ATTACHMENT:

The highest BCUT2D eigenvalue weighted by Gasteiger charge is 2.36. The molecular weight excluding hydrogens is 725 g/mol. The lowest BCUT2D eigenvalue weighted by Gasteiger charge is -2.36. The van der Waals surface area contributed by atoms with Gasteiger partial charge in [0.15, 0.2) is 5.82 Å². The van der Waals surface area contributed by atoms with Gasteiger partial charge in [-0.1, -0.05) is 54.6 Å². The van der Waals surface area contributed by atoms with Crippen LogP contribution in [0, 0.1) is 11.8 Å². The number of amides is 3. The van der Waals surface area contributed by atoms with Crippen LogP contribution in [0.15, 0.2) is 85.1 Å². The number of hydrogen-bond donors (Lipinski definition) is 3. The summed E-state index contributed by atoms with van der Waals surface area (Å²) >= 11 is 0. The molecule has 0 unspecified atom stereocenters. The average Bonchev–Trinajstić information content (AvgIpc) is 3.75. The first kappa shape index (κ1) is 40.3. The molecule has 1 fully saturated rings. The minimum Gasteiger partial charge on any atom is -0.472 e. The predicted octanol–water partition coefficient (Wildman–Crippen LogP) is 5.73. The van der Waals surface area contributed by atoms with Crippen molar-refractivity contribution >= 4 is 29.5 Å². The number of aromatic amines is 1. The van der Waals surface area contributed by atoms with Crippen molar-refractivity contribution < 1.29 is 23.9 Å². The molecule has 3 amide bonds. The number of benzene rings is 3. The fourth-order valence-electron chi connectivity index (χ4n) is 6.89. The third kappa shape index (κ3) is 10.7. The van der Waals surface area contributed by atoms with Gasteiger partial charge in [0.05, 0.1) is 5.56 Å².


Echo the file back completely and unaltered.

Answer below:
The highest BCUT2D eigenvalue weighted by Gasteiger charge is 2.36. The molecular weight excluding hydrogens is 725 g/mol. The lowest BCUT2D eigenvalue weighted by Gasteiger charge is -2.36. The van der Waals surface area contributed by atoms with Gasteiger partial charge in [0.15, 0.2) is 5.82 Å². The van der Waals surface area contributed by atoms with Gasteiger partial charge in [-0.1, -0.05) is 54.6 Å². The van der Waals surface area contributed by atoms with Crippen LogP contribution in [0, 0.1) is 11.8 Å². The number of amides is 3. The van der Waals surface area contributed by atoms with Crippen LogP contribution in [0.15, 0.2) is 85.1 Å². The number of hydrogen-bond donors (Lipinski definition) is 3. The summed E-state index contributed by atoms with van der Waals surface area (Å²) >= 11 is 0. The molecule has 0 unspecified atom stereocenters. The average Bonchev–Trinajstić information content (AvgIpc) is 3.75. The first kappa shape index (κ1) is 40.3. The molecule has 1 fully saturated rings. The minimum Gasteiger partial charge on any atom is -0.472 e. The predicted octanol–water partition coefficient (Wildman–Crippen LogP) is 5.73. The van der Waals surface area contributed by atoms with Crippen molar-refractivity contribution >= 4 is 29.5 Å². The number of aromatic amines is 1. The van der Waals surface area contributed by atoms with Crippen molar-refractivity contribution < 1.29 is 23.9 Å². The molecule has 3 amide bonds. The number of benzene rings is 3. The fourth-order valence-electron chi connectivity index (χ4n) is 6.89. The third kappa shape index (κ3) is 10.7. The van der Waals surface area contributed by atoms with Gasteiger partial charge in [0.05, 0.1) is 5.56 Å².